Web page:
Sometimes it's easier to teach your kids right and wrong when you arrest people for a living.
That has been the experience so far for Melissa Ewest, a Richmond County sheriff's deputy and mother of three children.
Ewest has carried a badge and sidearm for five years, but her experience in the motherhood department goes back to her daughter's birth 11 years ago.
She just returned from maternity leave after the birth of her son, now 3 months old.
Public service runs in Ewest's family, and she thrives in a job that lets her help the community.
She recalls a burglary in progress she responded to a few years back in a neighborhood that she patrols off Wrightsboro Road. The burglar had escaped in a little truck loaded with the property he had stolen from a woman's garage: power tools and golf clubs.
Ewest spotted the truck spewing black smoke as it struggled under the load. A thrilling police chase this was not.
"I don't think we topped 35 mph," Ewest said with a smile.
It's the sense of catching the bad guy and returning all of the owner's belongings that draws her to work every day, and she's just as proud to be a mother.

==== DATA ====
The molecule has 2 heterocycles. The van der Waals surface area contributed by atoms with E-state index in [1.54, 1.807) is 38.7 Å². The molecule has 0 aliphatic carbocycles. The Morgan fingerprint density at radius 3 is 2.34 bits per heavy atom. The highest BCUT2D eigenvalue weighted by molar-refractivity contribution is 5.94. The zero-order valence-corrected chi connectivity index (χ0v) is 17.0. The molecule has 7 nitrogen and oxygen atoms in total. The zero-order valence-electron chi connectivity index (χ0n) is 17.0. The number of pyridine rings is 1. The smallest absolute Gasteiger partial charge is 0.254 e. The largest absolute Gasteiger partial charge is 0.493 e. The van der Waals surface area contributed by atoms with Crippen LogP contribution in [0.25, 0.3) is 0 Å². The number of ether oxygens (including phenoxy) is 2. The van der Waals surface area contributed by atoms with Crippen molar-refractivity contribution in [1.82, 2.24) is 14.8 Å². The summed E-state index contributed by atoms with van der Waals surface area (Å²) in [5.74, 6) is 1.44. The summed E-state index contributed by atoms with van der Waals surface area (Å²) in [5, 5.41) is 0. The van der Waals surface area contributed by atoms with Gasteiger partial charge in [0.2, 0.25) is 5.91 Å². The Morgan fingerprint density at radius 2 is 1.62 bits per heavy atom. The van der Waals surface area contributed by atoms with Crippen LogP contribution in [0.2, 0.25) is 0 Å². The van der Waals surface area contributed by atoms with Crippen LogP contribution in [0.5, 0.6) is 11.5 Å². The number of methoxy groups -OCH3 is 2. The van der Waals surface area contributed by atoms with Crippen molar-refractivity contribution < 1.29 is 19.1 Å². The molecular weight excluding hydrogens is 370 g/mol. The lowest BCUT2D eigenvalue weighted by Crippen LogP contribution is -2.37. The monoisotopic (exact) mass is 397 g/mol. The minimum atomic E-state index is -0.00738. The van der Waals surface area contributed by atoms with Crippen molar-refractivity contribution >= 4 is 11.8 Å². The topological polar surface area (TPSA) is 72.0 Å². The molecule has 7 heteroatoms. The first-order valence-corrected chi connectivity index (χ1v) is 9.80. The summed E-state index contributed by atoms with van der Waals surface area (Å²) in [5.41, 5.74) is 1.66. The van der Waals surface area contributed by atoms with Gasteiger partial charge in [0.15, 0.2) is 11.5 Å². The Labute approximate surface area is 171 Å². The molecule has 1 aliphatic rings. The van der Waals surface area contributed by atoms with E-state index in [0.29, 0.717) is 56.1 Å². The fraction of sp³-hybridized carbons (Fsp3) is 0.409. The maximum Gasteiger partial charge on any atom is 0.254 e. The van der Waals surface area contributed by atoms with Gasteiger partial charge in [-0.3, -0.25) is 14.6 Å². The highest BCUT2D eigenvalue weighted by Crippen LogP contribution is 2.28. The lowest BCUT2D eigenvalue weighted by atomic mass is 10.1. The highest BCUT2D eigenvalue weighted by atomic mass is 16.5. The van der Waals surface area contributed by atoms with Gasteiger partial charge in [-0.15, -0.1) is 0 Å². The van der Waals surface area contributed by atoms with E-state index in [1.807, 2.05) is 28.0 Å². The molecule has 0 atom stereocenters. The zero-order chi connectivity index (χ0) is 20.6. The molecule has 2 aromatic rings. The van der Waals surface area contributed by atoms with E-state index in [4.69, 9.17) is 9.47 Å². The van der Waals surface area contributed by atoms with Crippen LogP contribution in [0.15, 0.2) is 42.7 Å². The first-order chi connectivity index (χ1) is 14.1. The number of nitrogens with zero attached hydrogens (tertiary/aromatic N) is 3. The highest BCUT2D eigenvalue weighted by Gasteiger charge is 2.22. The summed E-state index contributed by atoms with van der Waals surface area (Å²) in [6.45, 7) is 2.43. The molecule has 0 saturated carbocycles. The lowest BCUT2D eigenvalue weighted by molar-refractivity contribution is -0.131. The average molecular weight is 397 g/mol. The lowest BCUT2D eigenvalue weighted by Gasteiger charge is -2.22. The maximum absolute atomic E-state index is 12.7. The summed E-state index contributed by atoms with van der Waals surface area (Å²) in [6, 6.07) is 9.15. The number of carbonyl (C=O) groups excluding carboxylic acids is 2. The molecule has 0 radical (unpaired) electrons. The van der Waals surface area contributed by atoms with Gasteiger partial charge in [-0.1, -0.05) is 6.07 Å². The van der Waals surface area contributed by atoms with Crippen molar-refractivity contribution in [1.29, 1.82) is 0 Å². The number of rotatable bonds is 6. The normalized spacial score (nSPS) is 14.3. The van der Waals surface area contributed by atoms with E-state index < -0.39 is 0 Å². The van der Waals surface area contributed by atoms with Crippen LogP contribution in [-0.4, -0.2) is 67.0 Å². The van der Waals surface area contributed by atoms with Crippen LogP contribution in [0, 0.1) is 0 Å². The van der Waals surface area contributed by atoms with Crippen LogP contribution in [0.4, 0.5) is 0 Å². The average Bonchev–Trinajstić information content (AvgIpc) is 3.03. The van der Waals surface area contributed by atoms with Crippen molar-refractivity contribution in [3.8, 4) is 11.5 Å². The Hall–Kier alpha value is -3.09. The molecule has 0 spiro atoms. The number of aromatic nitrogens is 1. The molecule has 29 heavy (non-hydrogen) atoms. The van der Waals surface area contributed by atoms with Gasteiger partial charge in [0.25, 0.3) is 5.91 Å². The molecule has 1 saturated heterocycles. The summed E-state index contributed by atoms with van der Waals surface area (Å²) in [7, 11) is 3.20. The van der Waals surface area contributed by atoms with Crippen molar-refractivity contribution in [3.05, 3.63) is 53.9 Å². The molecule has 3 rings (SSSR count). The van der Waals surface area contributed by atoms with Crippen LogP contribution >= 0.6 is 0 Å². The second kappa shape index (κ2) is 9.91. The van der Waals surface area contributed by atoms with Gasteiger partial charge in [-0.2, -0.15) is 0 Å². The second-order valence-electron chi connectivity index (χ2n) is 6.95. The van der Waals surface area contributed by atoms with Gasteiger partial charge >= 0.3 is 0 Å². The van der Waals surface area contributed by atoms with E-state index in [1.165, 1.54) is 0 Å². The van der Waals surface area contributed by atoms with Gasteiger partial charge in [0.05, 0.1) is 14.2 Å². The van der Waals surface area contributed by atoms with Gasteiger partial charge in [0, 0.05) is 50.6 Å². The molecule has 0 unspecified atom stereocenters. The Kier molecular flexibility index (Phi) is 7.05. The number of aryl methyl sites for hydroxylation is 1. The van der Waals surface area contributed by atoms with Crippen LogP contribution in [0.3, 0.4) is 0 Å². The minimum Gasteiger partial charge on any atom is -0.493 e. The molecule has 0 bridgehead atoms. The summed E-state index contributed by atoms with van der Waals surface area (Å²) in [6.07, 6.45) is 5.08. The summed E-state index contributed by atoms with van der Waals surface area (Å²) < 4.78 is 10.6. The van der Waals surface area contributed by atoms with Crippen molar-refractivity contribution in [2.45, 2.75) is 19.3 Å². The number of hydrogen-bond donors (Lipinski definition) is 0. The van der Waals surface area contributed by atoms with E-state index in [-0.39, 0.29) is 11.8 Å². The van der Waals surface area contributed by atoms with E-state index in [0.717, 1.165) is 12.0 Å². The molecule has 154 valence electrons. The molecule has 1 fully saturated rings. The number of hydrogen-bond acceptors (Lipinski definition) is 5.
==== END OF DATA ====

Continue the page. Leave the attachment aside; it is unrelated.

"I have to brag on my kids," Ewest said. "I love them and everything they do."
She and her husband are patrol deputies. She works days; he works nights. What they lack in family time during the week is made up during the three-day weekends they have off together.
The older children, ages 9 and 11, want to know about her day when she gets home: whether she was in danger, the reports she wrote, the arrests she made. She shares the highlights and whatever is appropriate for children's ears.
Some stories are funny, such as the man whose pants fell down during a foot chase.
The stories she brings home, however, also serve as lessons in right and wrong and about the consequences for a person's actions.